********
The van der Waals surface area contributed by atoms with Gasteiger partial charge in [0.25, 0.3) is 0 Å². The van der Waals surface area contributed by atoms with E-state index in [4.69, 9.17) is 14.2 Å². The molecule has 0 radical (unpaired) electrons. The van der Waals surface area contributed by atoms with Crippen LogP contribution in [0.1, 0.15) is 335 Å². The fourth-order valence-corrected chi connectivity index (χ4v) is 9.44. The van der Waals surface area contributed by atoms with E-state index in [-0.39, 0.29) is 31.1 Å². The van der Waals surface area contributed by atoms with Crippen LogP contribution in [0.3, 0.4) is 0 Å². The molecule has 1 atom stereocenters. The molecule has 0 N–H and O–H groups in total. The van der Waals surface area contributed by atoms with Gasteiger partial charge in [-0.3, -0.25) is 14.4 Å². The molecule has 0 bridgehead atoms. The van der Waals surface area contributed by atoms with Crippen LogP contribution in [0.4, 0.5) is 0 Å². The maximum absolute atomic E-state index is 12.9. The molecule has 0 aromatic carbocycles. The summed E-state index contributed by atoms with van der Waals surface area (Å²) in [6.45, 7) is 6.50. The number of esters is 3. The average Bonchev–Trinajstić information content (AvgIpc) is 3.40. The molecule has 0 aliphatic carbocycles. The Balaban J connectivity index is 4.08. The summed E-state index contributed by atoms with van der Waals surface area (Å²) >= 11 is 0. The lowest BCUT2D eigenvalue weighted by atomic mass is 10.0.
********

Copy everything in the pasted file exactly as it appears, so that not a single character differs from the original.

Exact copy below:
The van der Waals surface area contributed by atoms with Gasteiger partial charge in [0.25, 0.3) is 0 Å². The van der Waals surface area contributed by atoms with E-state index in [4.69, 9.17) is 14.2 Å². The molecule has 0 radical (unpaired) electrons. The van der Waals surface area contributed by atoms with Crippen LogP contribution in [0.1, 0.15) is 335 Å². The fourth-order valence-corrected chi connectivity index (χ4v) is 9.44. The van der Waals surface area contributed by atoms with E-state index in [-0.39, 0.29) is 31.1 Å². The van der Waals surface area contributed by atoms with Crippen LogP contribution in [0.3, 0.4) is 0 Å². The molecule has 1 atom stereocenters. The molecule has 0 N–H and O–H groups in total. The van der Waals surface area contributed by atoms with Gasteiger partial charge in [-0.3, -0.25) is 14.4 Å². The molecule has 0 bridgehead atoms. The van der Waals surface area contributed by atoms with Crippen LogP contribution in [0.4, 0.5) is 0 Å². The maximum absolute atomic E-state index is 12.9. The molecule has 0 aromatic carbocycles. The summed E-state index contributed by atoms with van der Waals surface area (Å²) in [6.45, 7) is 6.50. The number of esters is 3. The average Bonchev–Trinajstić information content (AvgIpc) is 3.40. The molecule has 0 aliphatic carbocycles. The Balaban J connectivity index is 4.08. The summed E-state index contributed by atoms with van der Waals surface area (Å²) >= 11 is 0. The lowest BCUT2D eigenvalue weighted by atomic mass is 10.0.